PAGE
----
Parky At the Pictures (20/11/2020)
(An overview of the FFF@Home selection gleaned from the 28th French Film Festival)
Now in its 28th year, the French Film Festival is always one of the highlights of the late autumn. This year, the pandemic has limited its scope to a few venues in Scotland. But, thanks to Festival Scope, the entire UK will be able to join in the 2020 celebration during a special FFF@Home presentation that runs from 27 November to 4 December.
Among the titles on view are Martin Provost's How to Be a Good Wife, which stars Juliette Binoche as a domestic goddess running a housekeeping school in Alsace in 1967. When her rosy view of quotidian Gaullism is shaken, however, she discovers Women's Liberation and herself. Also available to rent is Claus Drexel's Under the Stars of Paris, which was based on the stories the director heard while making the documentary, On the Edge of the World (2013), and follows the efforts of the homeless Catherine Frot to reunite eight year-old Burkinabe boy, Mahamadou Yaffa, with his mother.
The selection also includes a Short Cuts slate that includes Foued Mansour's Ahmed's Song, which was nominated for Best Short Film at this year's Césars.
Anyone in the UK who has experienced the Charismatic Renewal will remember the hymns of Brother Damian Lundy and the sense of sincerity and serenity that characterised the majority of prayer meetings. Every now and then, however, these would be hijacked by lay preachers with an air of messianic superiority, whose testimony was as much about themselves as the Spirit. Having grown up in a community dominated by such ideals and practices, director Sarah Suco is ideally placed to explore their beliefs and practices that were often viewed with scepticism by mainstream Catholics. For all its insights, however, The Dazzled often feels like a cobbling of themes from Sean Durkin's Martha Marcy May Marlene (2011) and François Ozon's By the Grace of God (2018).
The Lourmels live in the southern city of Angoulême. Father Frédéric (Eric Caravaca) is a teacher and mother Christine (Camille Cottin) is keen to return to work after the birth of fourth child, Eva (Eva Ristorcelli). As she is a devout member of the local church, she is offered the post of accountant to the Community of the Dove, the charismatic enclave run by parish priest, Fr Luc-Marie (Jean-Pierre Darroussin). He is known to his flock as The Shepherd and they even bleat in greeting when he enters the room. Christine is devoted to him and Frédéric is keen to support his spouse. But siblings Matthieu (Armand Rayaume) and Benjamin (Jules Dhios Francisco) are far from convinced, while 13 year-old sister Camille (Céleste Brunnquell) is appalled that membership of the community means she has to abandon her beloved circus school.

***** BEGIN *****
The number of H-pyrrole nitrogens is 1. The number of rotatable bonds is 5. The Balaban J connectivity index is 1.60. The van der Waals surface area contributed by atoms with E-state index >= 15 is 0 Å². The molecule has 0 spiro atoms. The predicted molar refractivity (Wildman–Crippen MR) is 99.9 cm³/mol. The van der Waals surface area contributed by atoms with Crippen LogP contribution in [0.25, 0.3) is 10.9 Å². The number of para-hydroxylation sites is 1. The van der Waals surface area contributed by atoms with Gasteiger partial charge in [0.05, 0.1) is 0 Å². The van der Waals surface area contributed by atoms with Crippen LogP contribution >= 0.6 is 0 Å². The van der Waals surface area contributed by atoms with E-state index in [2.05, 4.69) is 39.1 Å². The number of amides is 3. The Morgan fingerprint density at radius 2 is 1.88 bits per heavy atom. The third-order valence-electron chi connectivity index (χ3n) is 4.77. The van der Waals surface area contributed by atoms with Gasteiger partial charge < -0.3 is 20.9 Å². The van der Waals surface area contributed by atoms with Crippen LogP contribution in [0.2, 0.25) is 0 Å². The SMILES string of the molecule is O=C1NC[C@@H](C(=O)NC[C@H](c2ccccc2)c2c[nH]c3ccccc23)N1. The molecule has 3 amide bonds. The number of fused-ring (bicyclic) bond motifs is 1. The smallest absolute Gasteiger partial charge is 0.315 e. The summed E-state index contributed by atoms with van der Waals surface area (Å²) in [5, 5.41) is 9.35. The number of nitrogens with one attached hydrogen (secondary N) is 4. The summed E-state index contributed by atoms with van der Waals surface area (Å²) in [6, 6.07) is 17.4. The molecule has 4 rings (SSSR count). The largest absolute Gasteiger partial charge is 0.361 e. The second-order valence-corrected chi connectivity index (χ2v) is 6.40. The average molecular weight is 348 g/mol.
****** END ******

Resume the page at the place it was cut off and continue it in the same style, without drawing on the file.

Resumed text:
While she misses the classes, Camille is also dismayed by the prospect of being separated from Boris (Spencer Bogaert), the 18 year-old clowning student on whom she has developed her first crush. She is also embarrassed by the modest attire The Shepherd insists upon and hides a change of clothes in a disused fuse box on her route to school. But things take a turn for the worse when Camille and Frédéric are convinced to sell their home, donate the proceeds to the community and move into accommodation adjoining the church. Moreover, Camille is persuaded to break off contact with her mother (Laurence Roy) and father (Daniel Martin) after she hazily recalls the latter abusing her.
Given the nature of films about religious sects and the ongoing investigation into sexual misconduct by the clergy, it will surprise no one that Suco and co-scenarist Nicolas Silhol steer the story in the direction of a grand exposé. Yet, they do it so clumsily that they ruinously undermine the credibility of what is essentially an adolescent rite of passage told from the perspective of a free spirit who resents having her liberty curtailed by parents who are too blinkered to see what is plain to her from the moment The Shepherd criticises her clown act for mocking his beliefs.
Much is made of Camille's defiant readiness to steal from the petty cash and remain in contact with both Boris and her grandparents. But her acts of rebellion feel peevish, especially as the writers opt against exploring the nature of her faith. They also decide to make the community seem sinister from the outset and so narrow their focus that we learn nothing about why anyone would want to live within it or how the children of other members are coping with their incarceration. While they avoid the risible histrionics favoured by Florian Gallenberger in Colonia (2015), they fail to show the potential appeal of The Shepherd before demonising him. Moreover, they compound the sense of contrivance by dumping the climactic twist on a minor character.
The performances are solid enough, with Céleste Brunnquell displaying considerably more nuance than Camille Cottin, as her emotionally stunted mother, and Eric Caravaca, as her milquetoast father. For once, Yves Angelo's cinematography is more functional than evocative, as Suco wisely opts for an unobtrusive style. But, while there's no doubting the probity of the intentions underpinning the narrative, this lacks the thematic complexity or dramatic dynamism of items like Lukas Moodyson's Together (2000) and Thomas Vinterburg's The Commune (2016).
It should come as no surprise that Northern European cinema has such a fine track record when it comes to kidpix. After all Charles Perrault, the Brothers Grimm and Hans Christian Andersen all hail from that part of the continent and their readiness to explore the darker aspects of life feeds into films like Bruno Merle's Felicità, which is one of four films in the FFF@Home slate to focus on children.
Tommy (Rita Merle) is sitting in a diner with parents Tim (Pio Marmaï) and